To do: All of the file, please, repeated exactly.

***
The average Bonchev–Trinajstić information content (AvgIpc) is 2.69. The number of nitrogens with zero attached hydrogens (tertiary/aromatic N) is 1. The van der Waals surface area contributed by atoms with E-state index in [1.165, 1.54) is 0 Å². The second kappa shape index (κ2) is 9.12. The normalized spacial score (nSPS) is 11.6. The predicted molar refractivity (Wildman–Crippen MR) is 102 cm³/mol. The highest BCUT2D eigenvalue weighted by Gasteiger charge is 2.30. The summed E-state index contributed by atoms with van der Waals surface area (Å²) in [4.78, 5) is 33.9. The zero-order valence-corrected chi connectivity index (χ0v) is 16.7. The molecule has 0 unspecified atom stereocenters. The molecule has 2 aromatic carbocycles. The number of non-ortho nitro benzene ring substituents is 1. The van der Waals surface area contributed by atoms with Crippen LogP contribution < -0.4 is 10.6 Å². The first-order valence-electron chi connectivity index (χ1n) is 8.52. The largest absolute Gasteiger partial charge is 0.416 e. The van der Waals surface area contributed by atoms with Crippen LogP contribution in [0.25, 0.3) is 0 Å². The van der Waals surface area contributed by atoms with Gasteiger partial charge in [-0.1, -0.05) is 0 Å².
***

The average Bonchev–Trinajstić information content (AvgIpc) is 2.69. The number of nitrogens with zero attached hydrogens (tertiary/aromatic N) is 1. The van der Waals surface area contributed by atoms with E-state index in [1.165, 1.54) is 0 Å². The second kappa shape index (κ2) is 9.12. The normalized spacial score (nSPS) is 11.6. The predicted molar refractivity (Wildman–Crippen MR) is 102 cm³/mol. The highest BCUT2D eigenvalue weighted by Gasteiger charge is 2.30. The summed E-state index contributed by atoms with van der Waals surface area (Å²) in [4.78, 5) is 33.9. The zero-order valence-corrected chi connectivity index (χ0v) is 16.7. The molecule has 0 unspecified atom stereocenters. The molecule has 2 aromatic carbocycles. The number of non-ortho nitro benzene ring substituents is 1. The van der Waals surface area contributed by atoms with Crippen LogP contribution < -0.4 is 10.6 Å². The first-order valence-electron chi connectivity index (χ1n) is 8.52. The largest absolute Gasteiger partial charge is 0.416 e. The van der Waals surface area contributed by atoms with Crippen LogP contribution in [0.25, 0.3) is 0 Å². The van der Waals surface area contributed by atoms with Gasteiger partial charge in [-0.1, -0.05) is 0 Å².